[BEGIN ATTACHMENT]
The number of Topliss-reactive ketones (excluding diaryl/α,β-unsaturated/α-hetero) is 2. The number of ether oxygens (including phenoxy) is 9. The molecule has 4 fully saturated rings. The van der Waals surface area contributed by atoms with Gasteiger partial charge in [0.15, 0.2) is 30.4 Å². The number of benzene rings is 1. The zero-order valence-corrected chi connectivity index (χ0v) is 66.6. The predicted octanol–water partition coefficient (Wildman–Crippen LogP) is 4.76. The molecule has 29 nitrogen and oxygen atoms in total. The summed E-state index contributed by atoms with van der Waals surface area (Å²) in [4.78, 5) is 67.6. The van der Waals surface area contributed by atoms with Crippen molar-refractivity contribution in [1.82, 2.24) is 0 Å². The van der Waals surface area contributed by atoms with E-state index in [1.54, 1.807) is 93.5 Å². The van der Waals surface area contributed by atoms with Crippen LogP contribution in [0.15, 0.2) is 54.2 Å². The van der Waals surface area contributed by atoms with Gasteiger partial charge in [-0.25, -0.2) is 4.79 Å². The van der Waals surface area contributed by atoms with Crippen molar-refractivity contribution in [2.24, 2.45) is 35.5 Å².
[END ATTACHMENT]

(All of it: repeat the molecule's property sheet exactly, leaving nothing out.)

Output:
The number of Topliss-reactive ketones (excluding diaryl/α,β-unsaturated/α-hetero) is 2. The number of ether oxygens (including phenoxy) is 9. The molecule has 4 fully saturated rings. The van der Waals surface area contributed by atoms with Gasteiger partial charge in [0.15, 0.2) is 30.4 Å². The number of benzene rings is 1. The zero-order valence-corrected chi connectivity index (χ0v) is 66.6. The predicted octanol–water partition coefficient (Wildman–Crippen LogP) is 4.76. The molecule has 29 nitrogen and oxygen atoms in total. The summed E-state index contributed by atoms with van der Waals surface area (Å²) in [4.78, 5) is 67.6. The van der Waals surface area contributed by atoms with Crippen molar-refractivity contribution in [1.82, 2.24) is 0 Å². The van der Waals surface area contributed by atoms with E-state index in [1.54, 1.807) is 93.5 Å². The van der Waals surface area contributed by atoms with Crippen LogP contribution in [0.15, 0.2) is 54.2 Å². The van der Waals surface area contributed by atoms with Gasteiger partial charge in [-0.25, -0.2) is 4.79 Å². The van der Waals surface area contributed by atoms with Crippen molar-refractivity contribution in [2.24, 2.45) is 35.5 Å².